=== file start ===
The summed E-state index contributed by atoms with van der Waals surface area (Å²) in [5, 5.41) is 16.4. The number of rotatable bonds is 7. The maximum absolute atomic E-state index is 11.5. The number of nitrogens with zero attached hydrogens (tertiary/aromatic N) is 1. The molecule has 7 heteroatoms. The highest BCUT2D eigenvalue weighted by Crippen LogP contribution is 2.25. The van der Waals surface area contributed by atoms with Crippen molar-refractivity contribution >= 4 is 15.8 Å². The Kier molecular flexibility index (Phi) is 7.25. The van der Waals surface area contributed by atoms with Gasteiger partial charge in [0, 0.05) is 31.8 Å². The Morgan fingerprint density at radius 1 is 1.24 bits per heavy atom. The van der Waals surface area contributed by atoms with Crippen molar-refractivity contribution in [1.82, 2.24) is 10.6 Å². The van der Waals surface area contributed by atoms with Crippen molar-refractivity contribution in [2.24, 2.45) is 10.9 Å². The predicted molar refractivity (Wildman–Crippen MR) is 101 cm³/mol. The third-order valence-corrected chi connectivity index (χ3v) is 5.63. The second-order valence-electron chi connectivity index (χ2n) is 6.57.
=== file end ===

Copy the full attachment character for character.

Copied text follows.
The summed E-state index contributed by atoms with van der Waals surface area (Å²) in [5, 5.41) is 16.4. The number of rotatable bonds is 7. The maximum absolute atomic E-state index is 11.5. The number of nitrogens with zero attached hydrogens (tertiary/aromatic N) is 1. The molecule has 7 heteroatoms. The highest BCUT2D eigenvalue weighted by Crippen LogP contribution is 2.25. The van der Waals surface area contributed by atoms with Crippen molar-refractivity contribution >= 4 is 15.8 Å². The Kier molecular flexibility index (Phi) is 7.25. The van der Waals surface area contributed by atoms with Gasteiger partial charge in [0, 0.05) is 31.8 Å². The Morgan fingerprint density at radius 1 is 1.24 bits per heavy atom. The van der Waals surface area contributed by atoms with Crippen molar-refractivity contribution in [1.82, 2.24) is 10.6 Å². The van der Waals surface area contributed by atoms with Crippen molar-refractivity contribution in [2.24, 2.45) is 10.9 Å². The predicted molar refractivity (Wildman–Crippen MR) is 101 cm³/mol. The third-order valence-corrected chi connectivity index (χ3v) is 5.63. The second-order valence-electron chi connectivity index (χ2n) is 6.57.